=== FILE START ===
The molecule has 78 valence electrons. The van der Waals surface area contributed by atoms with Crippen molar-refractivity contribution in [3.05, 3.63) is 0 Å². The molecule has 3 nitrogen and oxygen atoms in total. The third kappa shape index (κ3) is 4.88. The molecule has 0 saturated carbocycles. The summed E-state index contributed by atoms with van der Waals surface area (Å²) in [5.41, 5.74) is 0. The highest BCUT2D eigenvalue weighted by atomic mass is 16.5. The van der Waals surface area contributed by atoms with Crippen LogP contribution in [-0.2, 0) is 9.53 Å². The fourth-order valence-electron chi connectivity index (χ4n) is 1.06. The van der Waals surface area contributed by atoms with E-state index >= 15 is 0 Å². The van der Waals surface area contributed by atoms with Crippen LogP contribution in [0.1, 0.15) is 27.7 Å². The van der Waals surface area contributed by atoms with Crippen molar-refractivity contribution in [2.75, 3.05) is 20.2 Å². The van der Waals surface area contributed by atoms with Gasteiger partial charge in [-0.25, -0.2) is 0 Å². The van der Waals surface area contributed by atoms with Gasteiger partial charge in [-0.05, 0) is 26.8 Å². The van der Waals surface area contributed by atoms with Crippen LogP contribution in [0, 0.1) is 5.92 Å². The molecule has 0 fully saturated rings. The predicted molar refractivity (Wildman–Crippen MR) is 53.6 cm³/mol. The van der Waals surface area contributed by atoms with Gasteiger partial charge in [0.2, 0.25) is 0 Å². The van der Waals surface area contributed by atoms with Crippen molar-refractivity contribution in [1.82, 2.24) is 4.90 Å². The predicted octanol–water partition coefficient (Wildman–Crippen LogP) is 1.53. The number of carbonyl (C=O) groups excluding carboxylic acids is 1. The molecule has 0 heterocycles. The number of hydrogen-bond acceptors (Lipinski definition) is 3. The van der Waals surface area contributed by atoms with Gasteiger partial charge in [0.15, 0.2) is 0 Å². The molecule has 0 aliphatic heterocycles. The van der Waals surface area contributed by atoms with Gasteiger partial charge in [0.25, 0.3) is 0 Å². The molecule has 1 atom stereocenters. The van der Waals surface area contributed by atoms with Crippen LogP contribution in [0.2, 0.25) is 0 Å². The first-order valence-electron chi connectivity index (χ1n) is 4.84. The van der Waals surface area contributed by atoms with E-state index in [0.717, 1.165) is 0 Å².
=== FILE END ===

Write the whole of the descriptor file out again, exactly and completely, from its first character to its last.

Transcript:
The molecule has 78 valence electrons. The van der Waals surface area contributed by atoms with Crippen molar-refractivity contribution in [3.05, 3.63) is 0 Å². The molecule has 3 nitrogen and oxygen atoms in total. The third kappa shape index (κ3) is 4.88. The molecule has 0 saturated carbocycles. The summed E-state index contributed by atoms with van der Waals surface area (Å²) in [5.41, 5.74) is 0. The highest BCUT2D eigenvalue weighted by atomic mass is 16.5. The van der Waals surface area contributed by atoms with Crippen LogP contribution in [-0.2, 0) is 9.53 Å². The fourth-order valence-electron chi connectivity index (χ4n) is 1.06. The van der Waals surface area contributed by atoms with E-state index >= 15 is 0 Å². The van der Waals surface area contributed by atoms with Crippen LogP contribution in [0.1, 0.15) is 27.7 Å². The van der Waals surface area contributed by atoms with Crippen molar-refractivity contribution in [2.75, 3.05) is 20.2 Å². The van der Waals surface area contributed by atoms with Gasteiger partial charge in [-0.25, -0.2) is 0 Å². The van der Waals surface area contributed by atoms with Gasteiger partial charge in [-0.05, 0) is 26.8 Å². The van der Waals surface area contributed by atoms with Crippen LogP contribution in [0, 0.1) is 5.92 Å². The molecule has 0 fully saturated rings. The predicted molar refractivity (Wildman–Crippen MR) is 53.6 cm³/mol. The van der Waals surface area contributed by atoms with Gasteiger partial charge in [0.2, 0.25) is 0 Å². The van der Waals surface area contributed by atoms with Crippen molar-refractivity contribution in [1.82, 2.24) is 4.90 Å². The predicted octanol–water partition coefficient (Wildman–Crippen LogP) is 1.53. The number of carbonyl (C=O) groups excluding carboxylic acids is 1. The molecule has 0 heterocycles. The number of hydrogen-bond acceptors (Lipinski definition) is 3. The van der Waals surface area contributed by atoms with Gasteiger partial charge in [0.15, 0.2) is 0 Å². The molecule has 0 aliphatic heterocycles. The van der Waals surface area contributed by atoms with Gasteiger partial charge in [0.25, 0.3) is 0 Å². The molecule has 1 atom stereocenters. The van der Waals surface area contributed by atoms with Crippen LogP contribution in [0.2, 0.25) is 0 Å². The first-order valence-electron chi connectivity index (χ1n) is 4.84. The van der Waals surface area contributed by atoms with E-state index in [0.717, 1.165) is 0 Å².